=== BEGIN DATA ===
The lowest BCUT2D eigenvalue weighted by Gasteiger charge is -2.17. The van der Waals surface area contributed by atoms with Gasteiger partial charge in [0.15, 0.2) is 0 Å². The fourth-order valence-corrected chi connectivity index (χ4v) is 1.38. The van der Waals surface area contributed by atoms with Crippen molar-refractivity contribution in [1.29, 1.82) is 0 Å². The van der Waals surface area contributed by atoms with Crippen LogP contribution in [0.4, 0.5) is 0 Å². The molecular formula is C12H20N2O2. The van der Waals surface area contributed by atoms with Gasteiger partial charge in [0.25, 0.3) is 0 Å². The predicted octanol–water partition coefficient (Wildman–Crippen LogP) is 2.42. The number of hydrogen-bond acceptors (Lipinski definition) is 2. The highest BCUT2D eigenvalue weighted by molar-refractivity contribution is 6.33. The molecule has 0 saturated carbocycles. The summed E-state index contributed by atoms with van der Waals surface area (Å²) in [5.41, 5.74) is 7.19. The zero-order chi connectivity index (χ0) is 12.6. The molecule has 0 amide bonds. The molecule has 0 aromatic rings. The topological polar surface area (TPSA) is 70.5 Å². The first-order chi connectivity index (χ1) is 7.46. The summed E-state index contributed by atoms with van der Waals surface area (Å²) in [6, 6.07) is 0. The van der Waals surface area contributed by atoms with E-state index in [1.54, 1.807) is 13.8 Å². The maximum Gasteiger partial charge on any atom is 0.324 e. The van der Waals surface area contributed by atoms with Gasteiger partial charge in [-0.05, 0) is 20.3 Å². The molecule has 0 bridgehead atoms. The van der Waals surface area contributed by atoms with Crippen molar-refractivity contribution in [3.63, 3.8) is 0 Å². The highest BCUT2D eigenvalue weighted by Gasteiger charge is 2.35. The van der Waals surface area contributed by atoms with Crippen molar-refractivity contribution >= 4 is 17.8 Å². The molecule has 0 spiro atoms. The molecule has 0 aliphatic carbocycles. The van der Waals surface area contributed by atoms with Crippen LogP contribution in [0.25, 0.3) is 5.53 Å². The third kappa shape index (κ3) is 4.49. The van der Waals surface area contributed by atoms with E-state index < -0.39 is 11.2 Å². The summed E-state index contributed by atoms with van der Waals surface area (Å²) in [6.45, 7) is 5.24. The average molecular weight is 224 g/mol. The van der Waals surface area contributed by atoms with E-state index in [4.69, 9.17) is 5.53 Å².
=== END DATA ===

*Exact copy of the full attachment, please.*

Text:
The lowest BCUT2D eigenvalue weighted by Gasteiger charge is -2.17. The van der Waals surface area contributed by atoms with Gasteiger partial charge in [0.15, 0.2) is 0 Å². The fourth-order valence-corrected chi connectivity index (χ4v) is 1.38. The van der Waals surface area contributed by atoms with Crippen molar-refractivity contribution in [1.29, 1.82) is 0 Å². The van der Waals surface area contributed by atoms with Crippen LogP contribution in [0.4, 0.5) is 0 Å². The molecular formula is C12H20N2O2. The van der Waals surface area contributed by atoms with Gasteiger partial charge in [0.25, 0.3) is 0 Å². The predicted octanol–water partition coefficient (Wildman–Crippen LogP) is 2.42. The number of hydrogen-bond acceptors (Lipinski definition) is 2. The highest BCUT2D eigenvalue weighted by molar-refractivity contribution is 6.33. The molecule has 0 saturated carbocycles. The summed E-state index contributed by atoms with van der Waals surface area (Å²) in [5.41, 5.74) is 7.19. The zero-order chi connectivity index (χ0) is 12.6. The molecule has 0 amide bonds. The molecule has 0 aromatic rings. The topological polar surface area (TPSA) is 70.5 Å². The first-order chi connectivity index (χ1) is 7.46. The summed E-state index contributed by atoms with van der Waals surface area (Å²) in [6, 6.07) is 0. The van der Waals surface area contributed by atoms with E-state index in [1.54, 1.807) is 13.8 Å². The maximum Gasteiger partial charge on any atom is 0.324 e. The van der Waals surface area contributed by atoms with Gasteiger partial charge in [-0.05, 0) is 20.3 Å². The molecule has 0 bridgehead atoms. The van der Waals surface area contributed by atoms with Crippen molar-refractivity contribution in [3.63, 3.8) is 0 Å². The highest BCUT2D eigenvalue weighted by Gasteiger charge is 2.35. The van der Waals surface area contributed by atoms with Crippen molar-refractivity contribution >= 4 is 17.8 Å². The molecule has 0 spiro atoms. The molecule has 0 aliphatic carbocycles. The van der Waals surface area contributed by atoms with Crippen LogP contribution in [0.25, 0.3) is 5.53 Å². The third kappa shape index (κ3) is 4.49. The van der Waals surface area contributed by atoms with E-state index < -0.39 is 11.2 Å². The summed E-state index contributed by atoms with van der Waals surface area (Å²) in [6.45, 7) is 5.24. The average molecular weight is 224 g/mol. The van der Waals surface area contributed by atoms with E-state index in [4.69, 9.17) is 5.53 Å².